When applying for Social Security disability benefits, it’s good to think about why your claim could be denied. Being aware of the reasons for a disability denial helps you avoid mistakes and brings you closer to a successful disability application.

We take a close look at some of the most common reasons why Social Security denies disability claims, so you can avoid them in your own application.

How Many Disability Claims Are Denied?

A huge percentage of disability claims are rejected each year. We see this clearly in the commonly-called ‘waterfall chart’ of the Social Security Administration

This chart shows that in 2017, Social Security denied 66 percent of initial disability applications.This means that only a third of all the applicants nationwide made it through on their first try. Among those that tried for reconsideration, a whopping 87 percent were rejected. Even when claimants reached the Administrative Law Judge hearing stage, 32 percent of them were still rejected.

These numbers tell us important things. One is that denials and appeals are very common in the disability application process. If you find yourself facing a rejection on your first or second try, it is not a reason to give up. Instead, it is a chance to improve your claim by eliminating the reasons it was denied.

Another takeaway is that it is extremely important to take steps to make sure your application is complete and effective – whether it’s an initial claim or an appeal. One simple error can be reason for rejection, especially in the reconsideration stage where only 13 percent make it through. To pass this strict process, you want to be thorough and mindful in putting together your application. The guidance of a disability lawyer can greatly help you with this.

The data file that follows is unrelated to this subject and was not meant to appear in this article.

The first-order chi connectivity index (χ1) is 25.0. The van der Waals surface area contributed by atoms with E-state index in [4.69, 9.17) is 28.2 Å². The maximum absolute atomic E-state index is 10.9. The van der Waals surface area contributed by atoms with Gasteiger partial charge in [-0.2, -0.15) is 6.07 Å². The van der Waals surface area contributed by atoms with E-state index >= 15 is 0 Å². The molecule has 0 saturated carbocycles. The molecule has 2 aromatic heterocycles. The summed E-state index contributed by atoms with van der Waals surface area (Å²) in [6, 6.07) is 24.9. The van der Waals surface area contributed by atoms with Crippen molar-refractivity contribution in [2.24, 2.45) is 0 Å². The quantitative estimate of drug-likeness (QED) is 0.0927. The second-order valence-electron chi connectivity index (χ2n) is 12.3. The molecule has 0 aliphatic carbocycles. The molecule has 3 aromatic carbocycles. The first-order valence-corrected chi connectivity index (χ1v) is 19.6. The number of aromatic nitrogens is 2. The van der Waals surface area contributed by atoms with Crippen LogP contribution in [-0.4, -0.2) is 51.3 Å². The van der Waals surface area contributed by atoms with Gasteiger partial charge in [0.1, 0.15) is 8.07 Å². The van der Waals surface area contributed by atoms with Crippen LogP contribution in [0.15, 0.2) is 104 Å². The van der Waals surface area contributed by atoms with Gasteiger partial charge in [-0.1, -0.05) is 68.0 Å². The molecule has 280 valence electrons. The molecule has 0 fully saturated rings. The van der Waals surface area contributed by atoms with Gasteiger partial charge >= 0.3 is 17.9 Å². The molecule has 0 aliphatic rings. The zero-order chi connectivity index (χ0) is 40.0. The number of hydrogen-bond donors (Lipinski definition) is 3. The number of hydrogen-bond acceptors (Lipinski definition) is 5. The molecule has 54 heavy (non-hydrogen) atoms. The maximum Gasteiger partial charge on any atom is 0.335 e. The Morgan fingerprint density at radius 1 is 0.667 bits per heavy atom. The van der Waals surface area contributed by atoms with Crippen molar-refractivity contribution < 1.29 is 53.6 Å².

Common Reasons For Disability Denial

Lack of medical evidence

Solid medical evidence is crucial to prove that you have a disabling condition that prevents you from working. Some people wrongly assume that the SSA provides doctors who will gather the needed medical evidence for each claimant. In truth, you must compile this evidence yourself, even if, in some cases, Social Security asks you to go for a medical exam.

Present your claims representative with up-to-date medical records and related documents. As much as possible, include physician’s notes that indicate your specific limitations or reasonswhy you should be excused from your work. Also keep a record of your missed work days due to your disability.

Your income exceeds the limit

The SSA looks at whether you have substantial gainful activity (SGA) – that is, whether you are able to work and earn enough money. If you do, your benefit claim will be denied. The SGA income limit changes every year, and for 2019, it is at $1,220 per month.

With limited exceptions, if you’re applying for Social Security Disability Insurance (SSDI), you must not exceed this SGA income limit.